PORTALES, NEW MEXICO, October 16, 2019 – Five New Mexico hospitals, serving the state’s rural
communities, earned the Hospital Improvement Innovation Network (HIIN) award, one of New Mexico
Hospital Association’s (NMHA’s) premier honors for hospital quality. Hospitals were honored for projects
that enlisted multiple teams and approaches to reduce hospital readmissions, the occurrence of infections
and adverse drug events.
The HIIN Critical Access/Rural Hospital awardees are: Holy Cross Medical Center (Taos), Mimbres
Memorial Hospital and Nursing Home (Deming), Miners’ Colfax Medical Center (Raton), Roosevelt
General Hospital (Portales) and Socorro General Hospital (Socorro).
“New Mexico hospitals’ performance, throughout the HIIN project, has been nothing short of
extraordinary,” said John Harris, NMHA board member and CEO of Memorial Medical Center in Las
“To be recognized as one of the top community hospitals in New Mexico is an extraordinary
accomplishment and one we are most proud of. It reflects the commitment of our team of dedicated staff
to provide care of the highest quality while ensuring patients who entrust us with their care are kept safe,”
said Kaye Green, CEO of Roosevelt General Hospital.
Collectively, all 36 New Mexico acute care hospitals have met the 20 percent overall reduction goal of
inpatient harm. These reductions translate into over 5,500 prevented patient harms, more than 476 lives
saved, and over $70 million in healthcare cost savings in New Mexico.
Since 2016, 36 New Mexico acute care hospitals have participated in HIIN quality and patient safety
programs along with 1,600 hospitals across the county. HIIN is two-year grant through the federal
Centers for Medicare and Medicaid Services (CMS) that set aggressive goals to reduce inpatient harms
by 20 percent and readmissions by 12 percent by 2019. NMHA administers the New Mexico HIIN with the
Health Research and Educational Trust (HRET) of the American Hospital Association (AHA).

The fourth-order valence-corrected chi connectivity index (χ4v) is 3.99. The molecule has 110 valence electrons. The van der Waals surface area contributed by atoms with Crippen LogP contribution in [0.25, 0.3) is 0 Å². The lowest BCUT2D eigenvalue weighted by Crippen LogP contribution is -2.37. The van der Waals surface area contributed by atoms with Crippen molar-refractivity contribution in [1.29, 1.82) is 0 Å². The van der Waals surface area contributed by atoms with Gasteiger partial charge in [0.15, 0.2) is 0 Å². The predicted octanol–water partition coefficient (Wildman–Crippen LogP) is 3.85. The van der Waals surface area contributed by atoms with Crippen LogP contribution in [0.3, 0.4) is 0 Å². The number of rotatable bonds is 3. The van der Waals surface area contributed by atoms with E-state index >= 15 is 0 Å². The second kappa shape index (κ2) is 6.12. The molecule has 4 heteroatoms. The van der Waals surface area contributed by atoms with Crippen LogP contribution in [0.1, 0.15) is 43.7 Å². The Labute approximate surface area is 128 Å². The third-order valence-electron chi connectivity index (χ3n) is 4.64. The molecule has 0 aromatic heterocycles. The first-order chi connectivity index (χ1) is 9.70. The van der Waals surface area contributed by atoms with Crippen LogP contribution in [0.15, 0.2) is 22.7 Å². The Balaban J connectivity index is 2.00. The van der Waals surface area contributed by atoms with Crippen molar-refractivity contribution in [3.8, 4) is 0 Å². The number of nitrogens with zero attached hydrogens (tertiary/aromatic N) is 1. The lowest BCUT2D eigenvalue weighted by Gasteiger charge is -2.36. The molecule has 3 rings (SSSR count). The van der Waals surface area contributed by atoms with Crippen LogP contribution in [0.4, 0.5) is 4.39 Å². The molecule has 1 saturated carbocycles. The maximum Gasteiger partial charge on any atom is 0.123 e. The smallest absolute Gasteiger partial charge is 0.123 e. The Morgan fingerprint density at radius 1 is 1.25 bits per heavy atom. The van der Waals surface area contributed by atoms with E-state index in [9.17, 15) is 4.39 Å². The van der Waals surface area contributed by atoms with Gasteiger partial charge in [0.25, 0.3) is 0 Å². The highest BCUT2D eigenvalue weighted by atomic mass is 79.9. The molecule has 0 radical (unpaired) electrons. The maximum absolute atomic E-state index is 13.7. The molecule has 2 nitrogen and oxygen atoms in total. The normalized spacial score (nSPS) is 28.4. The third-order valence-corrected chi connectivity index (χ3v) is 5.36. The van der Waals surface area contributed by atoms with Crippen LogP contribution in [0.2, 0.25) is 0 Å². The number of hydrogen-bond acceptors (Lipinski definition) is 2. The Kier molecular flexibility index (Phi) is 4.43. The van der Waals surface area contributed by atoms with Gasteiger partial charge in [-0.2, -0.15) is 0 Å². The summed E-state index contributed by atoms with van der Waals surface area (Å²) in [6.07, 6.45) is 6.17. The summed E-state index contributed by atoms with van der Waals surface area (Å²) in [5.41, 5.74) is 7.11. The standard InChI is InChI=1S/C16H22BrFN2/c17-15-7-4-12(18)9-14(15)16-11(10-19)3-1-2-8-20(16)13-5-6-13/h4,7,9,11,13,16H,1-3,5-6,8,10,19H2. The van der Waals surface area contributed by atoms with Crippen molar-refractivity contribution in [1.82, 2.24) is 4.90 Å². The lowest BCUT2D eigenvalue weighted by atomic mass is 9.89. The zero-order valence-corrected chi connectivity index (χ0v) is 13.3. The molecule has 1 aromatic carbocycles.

The NMHA’s Quality Committee selected the awardees using a point system that recognized overall
performance, improvement and maintenance of zero patient harms over the past 12 months. Programs
like HIIN, engage hospital leadership and clinicians at all levels to build on successes and spread best
practices in education and staff training, mentorship, monitoring, data collection and analysis, and
governance across the state.
2019 HIIN Critical Access/Rural Hospital Awardees
• Roosevelt General Hospital: Reduced patient falls by 34 percent, reduced hospital readmissions by
almost 40 percent, and maintained zero harm events in central line and catheter associated
• Holy Cross Medical Center: Reduced hospital readmissions by 14 percent and has maintained harm
events in C. diff infections, anticoagulation adverse drug events and central line blood stream
• Mimbres Memorial Hospital: Reduced opioid adverse drug events by 21 percent, reduced C. diff
infections by 56 percent and maintained zero harm events in central line and catheter associated
• Miners’ Colfax Medical Center: Reduced anticoagulation adverse drug events by over 50 percent and
maintained zero harm events in central line and catheter associated infections, C. diff infections, and
hypoglycemia adverse drug events.
• Socorro General Hospital: Reduced C. diff and central line infections by 100 percent and maintained
zero harm events opioid adverse drug events, catheter association infections and methicillin-resistant
staphylococcus aureus (MRSA) infections.
“Commitment to quality and patient safety is central to the mission of NMHA member hospitals,” said Jeff
Dye, NMHA president and CEO. “These hospitals’ comprehensive plans, put into action, have made them
leaders in the state and nation in fostering patient safety and quality,”